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Meet Shasta VII and Louie | Orphaned cougar cubs arrive at Houston Zoo

The brothers will serve as ambassadors in partnership with the UH Alumni Association.

HOUSTON — Whose house? Coogs house! The Houston Zoo just got a whole lot fluffier after two orphan cougar cubs, one of which was introduced as Shasta VII, found a new home at their facility.

The zoo and the University of Houston made the announcement Thursday morning. Shasta VII and Louie will carry on the long-standing tradition in partnership with the UH Alumni Association and be ambassadors for their counterparts in the wild while “faithfully representing the cougar spirit of the University of Houston from their home at the Houston Zoo.”

The 8-week-old cubs will remain behind the scenes until they are comfortable with their caregivers, the zoo said.

RELATED: Shasta, the Houston Zoo's cougar and UH mascot, has died at the age of 11

The zoo said that not long after they sent out word that they had room and expertise to care for cougars, they were contacted by Washington State Fish & Wildlife Services. They told them that two male cubs were found alone in Washington state by a rancher on his property.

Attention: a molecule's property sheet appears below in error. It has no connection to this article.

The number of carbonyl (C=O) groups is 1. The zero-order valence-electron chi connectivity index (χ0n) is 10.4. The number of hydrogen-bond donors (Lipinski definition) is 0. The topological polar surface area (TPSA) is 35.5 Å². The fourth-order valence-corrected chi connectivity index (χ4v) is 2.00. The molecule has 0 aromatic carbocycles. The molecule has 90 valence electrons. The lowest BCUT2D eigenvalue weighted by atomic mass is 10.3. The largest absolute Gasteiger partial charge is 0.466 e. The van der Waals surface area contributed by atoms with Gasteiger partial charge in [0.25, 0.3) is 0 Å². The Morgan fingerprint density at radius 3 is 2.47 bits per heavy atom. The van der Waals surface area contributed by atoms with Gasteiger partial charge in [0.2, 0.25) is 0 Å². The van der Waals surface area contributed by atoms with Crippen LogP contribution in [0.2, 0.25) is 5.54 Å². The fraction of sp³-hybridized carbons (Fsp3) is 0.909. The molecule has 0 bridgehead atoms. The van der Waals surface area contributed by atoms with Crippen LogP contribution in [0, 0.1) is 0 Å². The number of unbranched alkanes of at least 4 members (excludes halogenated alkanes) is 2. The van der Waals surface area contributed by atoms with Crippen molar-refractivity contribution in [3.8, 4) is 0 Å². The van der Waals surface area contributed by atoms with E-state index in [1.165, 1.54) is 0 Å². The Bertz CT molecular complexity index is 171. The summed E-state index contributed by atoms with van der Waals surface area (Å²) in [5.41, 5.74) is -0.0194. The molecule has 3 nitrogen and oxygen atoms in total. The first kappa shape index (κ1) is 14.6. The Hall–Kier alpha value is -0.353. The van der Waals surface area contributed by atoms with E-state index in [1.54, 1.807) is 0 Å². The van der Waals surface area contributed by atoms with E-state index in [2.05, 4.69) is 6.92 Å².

The cubs are estimated to be about 4 weeks old when they were found in late October. Wildlife officials said they were unlikely to survive on their own.

The cubs were then flown to the Houston Zoo and are settling into life there at their facility, the zoo said.

The zoo said they plan to share updates on the pair as they continue to grow and will invite the public to meet them after they are introduced to their new habitat.

“Shasta has shown himself to be the leader of the two by being protective of his smaller brother and being the calmer, more confident cub,” the zoo said in a release. “Shasta often sleeps or rests with a paw over Louie.”

UH students receive free admission to the zoo by reserving tickets online under our Discounts section. A current student ID is required when entering with the free ticket.

The zoo said goodbye to its former cougars, Shasta VI and Haley, earlier this year as the two elderly felines were euthanized several months apart for declining health.

Both cougars had spinal and kidney illnesses which are common in older cats, the zoo said.

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